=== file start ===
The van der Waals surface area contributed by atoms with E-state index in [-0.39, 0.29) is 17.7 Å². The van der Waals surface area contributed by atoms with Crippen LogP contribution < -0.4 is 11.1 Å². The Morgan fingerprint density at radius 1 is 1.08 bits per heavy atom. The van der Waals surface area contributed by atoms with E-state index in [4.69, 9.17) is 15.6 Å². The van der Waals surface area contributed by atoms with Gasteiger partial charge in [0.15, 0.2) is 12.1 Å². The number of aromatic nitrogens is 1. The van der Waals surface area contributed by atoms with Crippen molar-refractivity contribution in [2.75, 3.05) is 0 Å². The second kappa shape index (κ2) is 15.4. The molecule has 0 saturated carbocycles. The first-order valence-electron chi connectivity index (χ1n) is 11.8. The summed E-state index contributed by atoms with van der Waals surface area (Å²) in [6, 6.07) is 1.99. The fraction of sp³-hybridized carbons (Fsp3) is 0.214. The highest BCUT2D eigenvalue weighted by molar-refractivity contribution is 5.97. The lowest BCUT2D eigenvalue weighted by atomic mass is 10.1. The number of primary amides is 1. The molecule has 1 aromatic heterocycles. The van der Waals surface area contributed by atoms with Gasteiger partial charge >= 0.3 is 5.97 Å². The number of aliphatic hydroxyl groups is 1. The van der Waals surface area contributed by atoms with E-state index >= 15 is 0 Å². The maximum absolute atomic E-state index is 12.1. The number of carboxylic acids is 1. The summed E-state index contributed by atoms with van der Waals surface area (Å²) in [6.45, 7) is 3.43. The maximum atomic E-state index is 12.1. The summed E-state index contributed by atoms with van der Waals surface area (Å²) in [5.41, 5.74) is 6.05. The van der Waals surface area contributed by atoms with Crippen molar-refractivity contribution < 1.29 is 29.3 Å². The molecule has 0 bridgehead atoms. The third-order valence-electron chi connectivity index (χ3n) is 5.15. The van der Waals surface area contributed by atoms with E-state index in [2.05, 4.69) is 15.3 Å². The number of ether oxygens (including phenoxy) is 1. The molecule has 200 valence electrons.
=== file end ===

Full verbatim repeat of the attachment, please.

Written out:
The van der Waals surface area contributed by atoms with E-state index in [-0.39, 0.29) is 17.7 Å². The van der Waals surface area contributed by atoms with Crippen LogP contribution < -0.4 is 11.1 Å². The Morgan fingerprint density at radius 1 is 1.08 bits per heavy atom. The van der Waals surface area contributed by atoms with E-state index in [4.69, 9.17) is 15.6 Å². The van der Waals surface area contributed by atoms with Gasteiger partial charge in [0.15, 0.2) is 12.1 Å². The number of aromatic nitrogens is 1. The van der Waals surface area contributed by atoms with Crippen molar-refractivity contribution in [2.75, 3.05) is 0 Å². The second kappa shape index (κ2) is 15.4. The molecule has 0 saturated carbocycles. The first-order valence-electron chi connectivity index (χ1n) is 11.8. The summed E-state index contributed by atoms with van der Waals surface area (Å²) in [6, 6.07) is 1.99. The fraction of sp³-hybridized carbons (Fsp3) is 0.214. The highest BCUT2D eigenvalue weighted by molar-refractivity contribution is 5.97. The lowest BCUT2D eigenvalue weighted by atomic mass is 10.1. The number of primary amides is 1. The molecule has 1 aromatic heterocycles. The van der Waals surface area contributed by atoms with Gasteiger partial charge >= 0.3 is 5.97 Å². The number of aliphatic hydroxyl groups is 1. The van der Waals surface area contributed by atoms with E-state index >= 15 is 0 Å². The maximum absolute atomic E-state index is 12.1. The number of carboxylic acids is 1. The summed E-state index contributed by atoms with van der Waals surface area (Å²) in [6.45, 7) is 3.43. The maximum atomic E-state index is 12.1. The summed E-state index contributed by atoms with van der Waals surface area (Å²) in [5.41, 5.74) is 6.05. The van der Waals surface area contributed by atoms with Crippen molar-refractivity contribution < 1.29 is 29.3 Å². The molecule has 0 bridgehead atoms. The third-order valence-electron chi connectivity index (χ3n) is 5.15. The van der Waals surface area contributed by atoms with E-state index in [2.05, 4.69) is 15.3 Å². The number of ether oxygens (including phenoxy) is 1. The molecule has 200 valence electrons.